The Youth’s Instructor


May 31, 1894

Words to Students



“Study to show thyself approved unto God, a workman that needeth not to be ashamed, rightly dividing the word of truth.” Those who are seeking to obtain an education should labor as though they could see heavenly intelligences looking upon them with the deepest interest. Let the youth seek to acquire knowledge in one line after another, that they may serve the cause of God with as great perfection as possible; that they may become workmen who need not to be ashamed. Many who are endeavoring to qualify themselves for some department of the work, cannot devote years to the acquisition of knowledge. Let every student acquire the habit of applying the mind to that which he has in hand, and cherish this habit of application after school life is over. Those who are determined to become workmen that need not to be ashamed, will find spare moments in which they can pursue their education. While engaged in the ministry, or in other lines of work, if they wisely improve their time, having an eye single to the glory of God, the Holy Spirit will bring to their remembrance the truths which they have studied. If all those who are engaged in the work of God would gather up the moments that many fritter away in common, frivolous conversation, they might be able to do a great deal that is now left undone. These moments are golden, and should be used in hoarding up a valuable revenue. YI May 31, 1894, par. 1

The mind does not wear out nor break down so often on account of diligent employment and hard study, as on account of eating improper food at improper times, and of careless inattention to the laws of health. The diet question deserves careful study, and students can do more for themselves than teachers can do for them by prescribing strict rules and regulations. Let students preserve a conscience void of offense toward God and man. YI May 31, 1894, par. 2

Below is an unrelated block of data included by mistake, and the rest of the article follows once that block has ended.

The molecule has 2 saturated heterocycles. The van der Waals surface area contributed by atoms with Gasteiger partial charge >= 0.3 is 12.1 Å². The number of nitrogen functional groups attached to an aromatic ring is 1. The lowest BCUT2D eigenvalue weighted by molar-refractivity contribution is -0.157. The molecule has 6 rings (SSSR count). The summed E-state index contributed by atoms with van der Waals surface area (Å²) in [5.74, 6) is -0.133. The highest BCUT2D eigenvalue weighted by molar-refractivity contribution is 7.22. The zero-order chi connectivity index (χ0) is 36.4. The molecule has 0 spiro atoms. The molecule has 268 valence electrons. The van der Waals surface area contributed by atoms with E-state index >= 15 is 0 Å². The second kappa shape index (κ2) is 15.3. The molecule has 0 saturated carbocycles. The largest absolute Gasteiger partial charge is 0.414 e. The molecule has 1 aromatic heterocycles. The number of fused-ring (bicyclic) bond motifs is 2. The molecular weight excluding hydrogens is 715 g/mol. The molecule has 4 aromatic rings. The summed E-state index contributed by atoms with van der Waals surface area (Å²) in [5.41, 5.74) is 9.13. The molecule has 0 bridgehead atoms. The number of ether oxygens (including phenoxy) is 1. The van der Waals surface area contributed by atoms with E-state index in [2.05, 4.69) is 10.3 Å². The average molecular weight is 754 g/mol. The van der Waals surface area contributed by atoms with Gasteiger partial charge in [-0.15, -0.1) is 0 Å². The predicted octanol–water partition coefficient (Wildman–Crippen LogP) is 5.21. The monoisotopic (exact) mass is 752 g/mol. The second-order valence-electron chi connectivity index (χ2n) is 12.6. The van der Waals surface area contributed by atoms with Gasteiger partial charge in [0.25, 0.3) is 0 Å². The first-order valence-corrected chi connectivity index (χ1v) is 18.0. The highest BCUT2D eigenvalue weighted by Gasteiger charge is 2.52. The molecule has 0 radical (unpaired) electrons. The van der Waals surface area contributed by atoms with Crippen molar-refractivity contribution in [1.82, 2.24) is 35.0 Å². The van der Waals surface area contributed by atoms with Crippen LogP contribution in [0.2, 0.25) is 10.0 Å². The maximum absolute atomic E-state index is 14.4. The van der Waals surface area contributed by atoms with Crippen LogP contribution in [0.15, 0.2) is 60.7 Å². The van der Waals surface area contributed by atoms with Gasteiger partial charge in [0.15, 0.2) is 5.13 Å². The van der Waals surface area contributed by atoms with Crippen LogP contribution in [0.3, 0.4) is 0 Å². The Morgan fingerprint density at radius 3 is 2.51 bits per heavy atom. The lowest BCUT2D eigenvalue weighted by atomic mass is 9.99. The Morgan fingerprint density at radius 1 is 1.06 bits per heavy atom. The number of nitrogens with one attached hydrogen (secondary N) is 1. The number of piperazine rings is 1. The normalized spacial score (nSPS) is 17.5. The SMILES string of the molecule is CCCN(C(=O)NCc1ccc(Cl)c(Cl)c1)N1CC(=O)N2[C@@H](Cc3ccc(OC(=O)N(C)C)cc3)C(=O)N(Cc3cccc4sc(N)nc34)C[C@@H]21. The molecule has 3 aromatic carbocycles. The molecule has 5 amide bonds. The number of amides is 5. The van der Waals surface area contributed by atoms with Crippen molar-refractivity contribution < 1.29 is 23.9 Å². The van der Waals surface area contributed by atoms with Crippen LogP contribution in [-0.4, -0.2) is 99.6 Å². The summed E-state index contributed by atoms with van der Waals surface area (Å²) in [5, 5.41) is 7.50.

“What! know ye not that your body is the temple of the Holy Ghost which is in you, which ye have of God, and ye are not your own? For ye are bought with a price: therefore glorify God in your body, and in your spirit, which are God's.” “Study to show thyself approved unto God, a workman that needeth not to be ashamed.” YI May 31, 1894, par. 3

It is essential that the physical powers be taxed as well as the mental powers. Students should exercise their muscles with useful employment, that they may reach the highest standard of physical vigor. Learn in everything what is the best method by which you may become wise. The men who now stand in responsible positions have more ability than they keep in training. They have not learned to put all their faculties to use; they have not educated every power of body and mind according to their time and opportunity. If laborers who are now in the field had intelligently used their physical and mental powers, according to the laws of hygiene, they would not only have been able to become proficient in common branches of education, but would have been versed in different languages, and thus would have been qualified to become missionaries in foreign countries. But many have failed even to think that it was essential to advance as far and as fast as possible. Many have had no ambition to educate themselves, and so they have not aspired to reach an elevated standard of knowledge, to gain physical soundness, and to attain to a good experience in the things of God. YI May 31, 1894, par. 4